Morgan County Courthouse

For some reason, my visit to Morgan county, where my daughter and son-in-law have just moved, had me focusing on the local architecture.  The most prominent building in downtown Madison, Georgia is the Morgan County Courthouse.  The  neoclassical revival structure was built in 1905 and is believed to be the third county courthouse that has been constructed.

It was nice to get this image just a few days before Independence Day since the town square, including the courthouse was decorated with American flags all around.

Morgan County Court House
Madison, Georgia

Nikon D7100
Tamron SP 16-300mm F/3.5-6.3 Di II VC
26mm @ f/8 – 1/1250 sec – ISO 800

Revolutionary War Hero

Morgan County, Georgia is named in honor of Revolutionary War General Daniel Morgan.  Morgan was well known as a military tactician and is most celebrated for his victory at the Battle of Cowpens (South Carolina) which is considered to be the turning point of the American Revolution in the South.

Morgan County was created from Baldwin County in 1807.  In 1809 the town of Madison was incorporated and named the county seat. Until 1818, when Walton County was created, Morgan County was a part of the western frontier of Georgia—all lands to the west of it being Creek Indian territory.

General Daniel Morgan statue
Madison Town Park
Madison, Georgia

Nikon D7100
Tamron SP 16-300mm F/3.5-6.3 Di II VC
35mm @ f/8 – 1/500 sec – ISO 640

Dixie King Cotton – Shed House No 3

I only got to look around for  a little while at the buildings from Dixie King Cotton company that still stand along the main street in Bostwick, Georgia.  Cotton was truly king throughout much of the South and was the main contributor to the establishment and growth of this town.

Small portions of the cotton business continue to operate in Bostwick but the original company started to diminish around the period of World War I and never recovered.  I need to get back here when I have more time and really explore.  It is a great little piece of Georgia history.

Dixie King Cotton Shed House No 3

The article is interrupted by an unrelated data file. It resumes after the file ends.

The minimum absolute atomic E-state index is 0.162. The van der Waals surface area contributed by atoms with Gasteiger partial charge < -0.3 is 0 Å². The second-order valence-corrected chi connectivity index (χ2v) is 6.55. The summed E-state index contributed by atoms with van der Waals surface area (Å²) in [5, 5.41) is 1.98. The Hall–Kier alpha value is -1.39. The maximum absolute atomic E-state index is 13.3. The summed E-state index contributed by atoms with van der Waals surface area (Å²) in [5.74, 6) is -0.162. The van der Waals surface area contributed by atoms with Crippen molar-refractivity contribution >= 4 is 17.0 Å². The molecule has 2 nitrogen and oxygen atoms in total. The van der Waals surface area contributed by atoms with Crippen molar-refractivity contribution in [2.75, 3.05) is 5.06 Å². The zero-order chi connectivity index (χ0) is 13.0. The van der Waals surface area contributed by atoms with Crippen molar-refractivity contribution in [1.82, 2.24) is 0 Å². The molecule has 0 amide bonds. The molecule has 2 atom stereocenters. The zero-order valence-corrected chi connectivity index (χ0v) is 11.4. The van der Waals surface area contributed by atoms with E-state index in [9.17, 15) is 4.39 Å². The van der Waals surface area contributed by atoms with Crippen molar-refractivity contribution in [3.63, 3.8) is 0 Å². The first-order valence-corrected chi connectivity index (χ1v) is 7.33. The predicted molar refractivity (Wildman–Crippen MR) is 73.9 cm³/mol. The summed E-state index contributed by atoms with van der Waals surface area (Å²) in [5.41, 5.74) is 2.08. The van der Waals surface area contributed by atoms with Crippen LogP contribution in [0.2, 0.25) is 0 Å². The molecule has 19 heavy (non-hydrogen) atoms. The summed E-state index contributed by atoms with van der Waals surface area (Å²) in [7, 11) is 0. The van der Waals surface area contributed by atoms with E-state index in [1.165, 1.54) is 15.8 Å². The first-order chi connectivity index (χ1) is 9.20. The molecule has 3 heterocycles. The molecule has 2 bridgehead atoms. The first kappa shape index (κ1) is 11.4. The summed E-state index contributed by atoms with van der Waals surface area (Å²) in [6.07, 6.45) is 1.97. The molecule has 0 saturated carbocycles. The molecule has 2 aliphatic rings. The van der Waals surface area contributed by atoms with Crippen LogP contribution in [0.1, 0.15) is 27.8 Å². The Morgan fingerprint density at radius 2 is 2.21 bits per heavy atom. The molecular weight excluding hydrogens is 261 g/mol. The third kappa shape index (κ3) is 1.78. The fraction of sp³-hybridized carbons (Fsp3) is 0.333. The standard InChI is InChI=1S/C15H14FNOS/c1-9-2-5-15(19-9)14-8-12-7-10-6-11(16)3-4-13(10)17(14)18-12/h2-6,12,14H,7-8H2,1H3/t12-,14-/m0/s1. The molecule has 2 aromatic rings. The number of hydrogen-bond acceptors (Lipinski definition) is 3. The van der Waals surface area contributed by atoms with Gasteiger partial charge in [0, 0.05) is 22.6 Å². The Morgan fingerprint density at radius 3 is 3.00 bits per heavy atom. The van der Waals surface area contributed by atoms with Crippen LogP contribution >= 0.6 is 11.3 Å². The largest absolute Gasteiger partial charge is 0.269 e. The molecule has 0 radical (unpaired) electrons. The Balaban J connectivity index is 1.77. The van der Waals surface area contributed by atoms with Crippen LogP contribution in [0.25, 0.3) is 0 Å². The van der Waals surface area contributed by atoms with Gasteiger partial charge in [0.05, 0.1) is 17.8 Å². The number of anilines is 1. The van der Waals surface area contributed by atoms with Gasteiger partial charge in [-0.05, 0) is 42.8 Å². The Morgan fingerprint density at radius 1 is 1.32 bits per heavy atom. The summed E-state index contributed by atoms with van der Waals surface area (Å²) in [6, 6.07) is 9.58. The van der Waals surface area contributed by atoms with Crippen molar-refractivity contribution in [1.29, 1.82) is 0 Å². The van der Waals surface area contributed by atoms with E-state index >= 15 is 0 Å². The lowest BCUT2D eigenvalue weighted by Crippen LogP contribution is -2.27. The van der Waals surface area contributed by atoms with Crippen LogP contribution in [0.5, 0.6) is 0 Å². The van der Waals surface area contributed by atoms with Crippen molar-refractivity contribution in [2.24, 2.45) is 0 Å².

Bostwick, Georgia

Nikon D7100
Tamron SP 16-300mm F/3.5-6.3 Di II VC
50mm @ f/8 – 1/320 sec – ISO 200

Cotton Gin – Bostwick, GA

This weekend, we were immersed in small-town southern culture when we went to visit my daughter, Megan and her husband, Ryan’s new home in Bostwick, Georgia.  They decided to look for a place outside the built-up suburbs where they could get some land and enjoy nature and this was it!

Bostwick is a small town in Morgan County, just North of Madison, Georgia.  If you don’t know where this is, it’s kind of in the middle of nowhere – between I-20 and Athens. In the mid-1880’s John Bostwick, Sr., a local boy, started buying land in this area for cotton farming.  He continued to expand his land holdings and the business thrived.  At it’s peak in the 1920’s the town had two cotton gins, a cotton seed oil mill, a depot and train station, a bank, a hotel, a dry cleaning business, three doctors, a blacksmith shop, post office, and three businesses with gas pumps.

The building in this image is a remnant of that golden age of King Cotton.  This operating Lummus Cotton Gin continues to connect Bostwick to it’s past.  Every fall, they have a Cotton Gin Festival, celebrating that history and inviting people to come see what small-town Georgia was like.

Dixie King Cotton Gin
Bostwick, Georgia

Nikon D7100
Tamron SP 16-300mm F/3.5-6.3 Di II VC
18mm @ f/8 – 1/320 sec – ISO 200

The REAL Hilton Head Lighthouse

Here’s a trivia question for people who have visited Hilton Head Island – Where can you find the Hilton Head lighthouse?  If you answered Harbour Town, you are only partly correct.  The well known Harbour Town Light was privately built as part of Harbour Town Marina and Sea Pines Plantation.

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Harbour Town Light